Despite a largely Republican controlled legislature, a Republican Attorney General, and a controversial Republican governor, President Obama still leads polls in swing state Wisconsin looking towards November.
A Marquette University Law School poll released last month puts Obama ahead of Romney 51% to 43%. The margin has been relatively steady since April in the polls.
“Obama appears to be benefiting from one of the same dynamics that helped Walker — a sense among a significant group of Wisconsin voters that economic conditions in the state are getting better," David Lauter, of the local Tribune Washington Bureau explains. "Romney leads among people who say the economy has gotten worse over the past year, Franklin said, but that group is only one-third of the electorate.”
Predicting a better economy for Wisconsin would be contradictory though, as the state’s unemployment rate rose .2% from May to June. Wisconsin’s real GDP however has slightly increased up from $222B to $223B in one year.
The Democrats were hoping to rely on more than a dispute over the future of the economy to win Wisconsin, and were thoroughly disappointed June 5th when Republican Scott Walker won a recall election. Walker provoked massive protests on the state capitol when he decided to cut collective bargaining rights for most public workers in 2011.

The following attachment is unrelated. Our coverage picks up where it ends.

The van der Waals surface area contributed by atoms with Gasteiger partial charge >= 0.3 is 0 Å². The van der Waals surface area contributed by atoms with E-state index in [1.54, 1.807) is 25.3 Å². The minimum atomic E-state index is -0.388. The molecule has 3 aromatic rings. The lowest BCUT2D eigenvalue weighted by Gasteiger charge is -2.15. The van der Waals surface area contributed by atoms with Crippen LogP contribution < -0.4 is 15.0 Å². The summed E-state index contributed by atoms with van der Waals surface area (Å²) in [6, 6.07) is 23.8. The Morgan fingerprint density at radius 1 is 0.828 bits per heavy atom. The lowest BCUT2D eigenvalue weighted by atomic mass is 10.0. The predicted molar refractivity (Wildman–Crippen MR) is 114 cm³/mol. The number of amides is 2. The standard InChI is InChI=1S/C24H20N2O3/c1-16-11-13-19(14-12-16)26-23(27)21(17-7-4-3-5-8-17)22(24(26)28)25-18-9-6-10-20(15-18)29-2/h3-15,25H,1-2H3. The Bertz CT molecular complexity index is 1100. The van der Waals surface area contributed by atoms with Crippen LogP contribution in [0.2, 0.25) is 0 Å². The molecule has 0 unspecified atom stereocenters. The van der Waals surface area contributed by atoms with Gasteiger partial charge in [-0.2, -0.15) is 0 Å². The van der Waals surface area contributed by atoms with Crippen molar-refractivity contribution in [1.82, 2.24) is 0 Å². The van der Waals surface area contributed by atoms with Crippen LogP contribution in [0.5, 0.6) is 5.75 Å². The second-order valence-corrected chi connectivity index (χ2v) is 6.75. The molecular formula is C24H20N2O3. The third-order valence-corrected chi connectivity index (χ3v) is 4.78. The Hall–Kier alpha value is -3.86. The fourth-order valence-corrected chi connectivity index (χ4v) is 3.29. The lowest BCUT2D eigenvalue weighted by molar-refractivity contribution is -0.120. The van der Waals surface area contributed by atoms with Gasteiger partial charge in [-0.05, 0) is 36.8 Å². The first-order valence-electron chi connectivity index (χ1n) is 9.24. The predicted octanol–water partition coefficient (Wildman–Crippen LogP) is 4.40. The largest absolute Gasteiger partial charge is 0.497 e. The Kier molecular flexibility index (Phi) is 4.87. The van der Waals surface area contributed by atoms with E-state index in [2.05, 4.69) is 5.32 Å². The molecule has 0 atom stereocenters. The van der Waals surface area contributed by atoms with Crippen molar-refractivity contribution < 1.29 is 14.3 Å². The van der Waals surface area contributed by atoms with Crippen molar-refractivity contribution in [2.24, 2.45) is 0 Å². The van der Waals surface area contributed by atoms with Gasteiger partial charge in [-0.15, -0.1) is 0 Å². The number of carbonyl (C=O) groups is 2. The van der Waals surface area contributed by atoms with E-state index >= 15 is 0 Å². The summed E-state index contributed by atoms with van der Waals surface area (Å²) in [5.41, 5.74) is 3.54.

Despite the controversies surrounding the election recall, Walker defeated Milwaukee Mayor Tom Barrett with 51% of the vote. The New York Times reported, “Some Republican voters said the result ended the most volatile partisan fight in memory, one that boiled over 16 months ago in the collective bargaining battle and expanded into scuffles about spending, jobs, taxes, the role and size of government, and more.”
Walker's triumph marks the first time a governor has survived a recall election. Political observers contend, despite Democrats easily taking the state in 2008, a Republican Party surge is potentially underway in "America’s Dairyland".
“Obviously, Scott Walker winning tonight means that the Republicans are here for real," Reince Priebus, chairman of the Republican National Committee, told the Times.
Despite the Republican rise, an exit poll showed 18% of Walker supporters still favor President Obama, citing the Obama administration is more equipped to handle the economic crisis and help the middle class.